I'm looking to troubleshoot a few problems with our 1380cc A-series racing car and was hopeful that some of you could give some solid advice before I go and blow a load more cash on the car...
As the bodyshell was from my first ever road car, it was paired with some 13x7" superlites that 17 year old me thought were the dog's dangly bits. As we had these wheels already, we've utilised them on the car in its current racing guise with Yoko A048R rubber. We've had a bit of a problem with the tyres rubbing on the Grp6 arch extensions (mainly on the rear) so were looking to raise the position of the arch extensions. However, I'm now wondering if it's worthwhile ditching this idea completely and switching to 10" wheels and not having arch extensions at all (similar to the App. K historics with the chrome finishing strip and nothing else). My question however is, with a Mini, is there such a thing as too much grip? I guess the general rule-of-thumb is that the more grip you have the better (up to a point), so would I be shooting myself in the foot by switching to a smaller/narrower wheel/tyre combo? I know there are benefits with regards to the "feel" of the car and the driveability, but from a sheer speed-of-cornering point-of-view, which wheel diameter/width combination would be best? Are 12" wheels even something to consider? It would also be great to have a wheel size that allows us to have a dedicated wet tyre fitted to it. The other problem we've encountered is that when we try to stiffen the Gaz dampers, the car literally becomes undriveable with the LSD dragging me all over the place and the car hopping/bouncing around corners. Possibly a symptom of having wheels that are too big?
We're currently running with MG Metro Turbo 4-pots but from a previous post from Cooperman (the oracle) he reckons that the 7.5" Cooper S setup is just as good provided you have some decent pads in there. Any other opinions floating about? Obviously if I change to 10" wheels then I'll need to switch the current setup out anyway.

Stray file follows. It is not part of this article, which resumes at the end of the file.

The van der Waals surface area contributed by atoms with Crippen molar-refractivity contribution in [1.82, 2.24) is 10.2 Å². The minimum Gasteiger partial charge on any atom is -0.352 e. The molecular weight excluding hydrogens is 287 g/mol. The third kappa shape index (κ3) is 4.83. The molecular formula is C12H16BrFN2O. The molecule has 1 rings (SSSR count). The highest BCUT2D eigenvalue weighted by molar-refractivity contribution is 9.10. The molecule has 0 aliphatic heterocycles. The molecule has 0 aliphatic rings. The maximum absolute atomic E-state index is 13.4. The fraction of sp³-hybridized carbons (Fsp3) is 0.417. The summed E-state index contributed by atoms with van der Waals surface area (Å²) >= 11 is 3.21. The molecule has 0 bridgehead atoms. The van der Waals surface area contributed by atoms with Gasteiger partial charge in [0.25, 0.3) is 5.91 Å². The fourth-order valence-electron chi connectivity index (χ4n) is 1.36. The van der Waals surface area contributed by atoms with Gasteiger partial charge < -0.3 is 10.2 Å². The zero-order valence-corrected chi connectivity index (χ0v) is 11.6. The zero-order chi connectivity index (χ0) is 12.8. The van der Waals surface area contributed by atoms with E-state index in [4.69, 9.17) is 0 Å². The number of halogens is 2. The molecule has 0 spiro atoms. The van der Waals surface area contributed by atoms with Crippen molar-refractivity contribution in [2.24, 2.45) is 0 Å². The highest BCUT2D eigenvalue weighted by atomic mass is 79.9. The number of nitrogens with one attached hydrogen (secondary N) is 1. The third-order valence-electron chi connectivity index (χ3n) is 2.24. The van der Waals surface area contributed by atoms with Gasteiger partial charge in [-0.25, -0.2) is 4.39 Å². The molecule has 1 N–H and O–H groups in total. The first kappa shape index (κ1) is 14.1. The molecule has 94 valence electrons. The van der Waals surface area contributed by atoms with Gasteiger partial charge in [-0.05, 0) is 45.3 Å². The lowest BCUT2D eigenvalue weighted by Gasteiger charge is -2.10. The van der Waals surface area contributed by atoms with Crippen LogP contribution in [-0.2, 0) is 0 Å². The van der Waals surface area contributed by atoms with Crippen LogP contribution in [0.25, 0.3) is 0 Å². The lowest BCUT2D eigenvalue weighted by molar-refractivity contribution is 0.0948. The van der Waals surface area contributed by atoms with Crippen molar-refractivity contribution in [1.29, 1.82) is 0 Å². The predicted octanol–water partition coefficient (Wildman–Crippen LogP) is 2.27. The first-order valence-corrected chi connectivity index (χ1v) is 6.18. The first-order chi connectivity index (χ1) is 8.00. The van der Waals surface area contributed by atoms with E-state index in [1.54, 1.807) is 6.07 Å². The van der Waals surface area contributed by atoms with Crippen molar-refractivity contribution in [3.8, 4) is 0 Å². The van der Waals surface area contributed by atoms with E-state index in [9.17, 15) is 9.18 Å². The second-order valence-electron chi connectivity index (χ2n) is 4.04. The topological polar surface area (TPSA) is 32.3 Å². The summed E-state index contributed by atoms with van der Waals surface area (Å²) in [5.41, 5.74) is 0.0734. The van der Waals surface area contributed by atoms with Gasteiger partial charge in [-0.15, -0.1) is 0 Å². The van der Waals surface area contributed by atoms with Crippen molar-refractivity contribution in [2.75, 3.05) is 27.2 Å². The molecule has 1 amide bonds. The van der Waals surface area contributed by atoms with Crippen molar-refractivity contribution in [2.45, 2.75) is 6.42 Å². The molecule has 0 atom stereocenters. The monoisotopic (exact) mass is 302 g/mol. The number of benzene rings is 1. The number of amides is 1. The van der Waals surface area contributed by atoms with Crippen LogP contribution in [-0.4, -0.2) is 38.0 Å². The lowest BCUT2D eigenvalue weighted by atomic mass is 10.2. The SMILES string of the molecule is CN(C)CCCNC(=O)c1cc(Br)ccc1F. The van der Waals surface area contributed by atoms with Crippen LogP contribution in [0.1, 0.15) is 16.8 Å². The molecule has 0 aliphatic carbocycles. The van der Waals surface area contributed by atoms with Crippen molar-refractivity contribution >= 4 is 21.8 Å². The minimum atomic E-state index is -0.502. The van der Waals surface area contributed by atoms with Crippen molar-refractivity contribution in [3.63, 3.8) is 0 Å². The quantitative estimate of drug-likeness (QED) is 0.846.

As previously mentioned, we're running with Gaz shocks. Gaz advised that 8 clicks from the softest was a good starting point. We've tried stiffening them up but the car really didn't like it (as mentioned in the Wheels section above). We're now back at 9 all round but I was wondering if there's a train of thought regarding splitting the stiffness and perhaps having softer on the front and harder at the back or vice versa?
As mentioned, we're running a 1380cc with a single Weber 45, Salisbury Plate type LSD, 3.9:1 final drive, 296 scatter cam, ported/polished head with 35.7 inlet valves and 31.0 exhaust valves. It's pushing out 102bhp at the flywheel but I seem to be getting dropped quite considerably on the straights by an MG Midget which their builder tells me is pushing out 135bhp. I absolutely trust that our engine builder knows his stuff as he has about 50 years of experience but he's a specialist in twin-cams and maybe doesn't know the little tricks of the trade to get every last drop out of an A-series. I know that the Midget is using a different cam (possibly a 649) and possibly split 40s but how much of a difference could that make? I read an article by Keith Calver saying that every engine he'd driven with a 296 scatter cam was a "complete dog" so maybe that's where we've gone wrong? Anyway, the only variables where I think the problem could lie is in the cam selection and the final drive as I'm certain that our man will have nailed everything else as far as the engine build goes.
We're literally putting 35psi in all 4 tyres and sending it out so any advice on general rules-of-thumb would be very well received!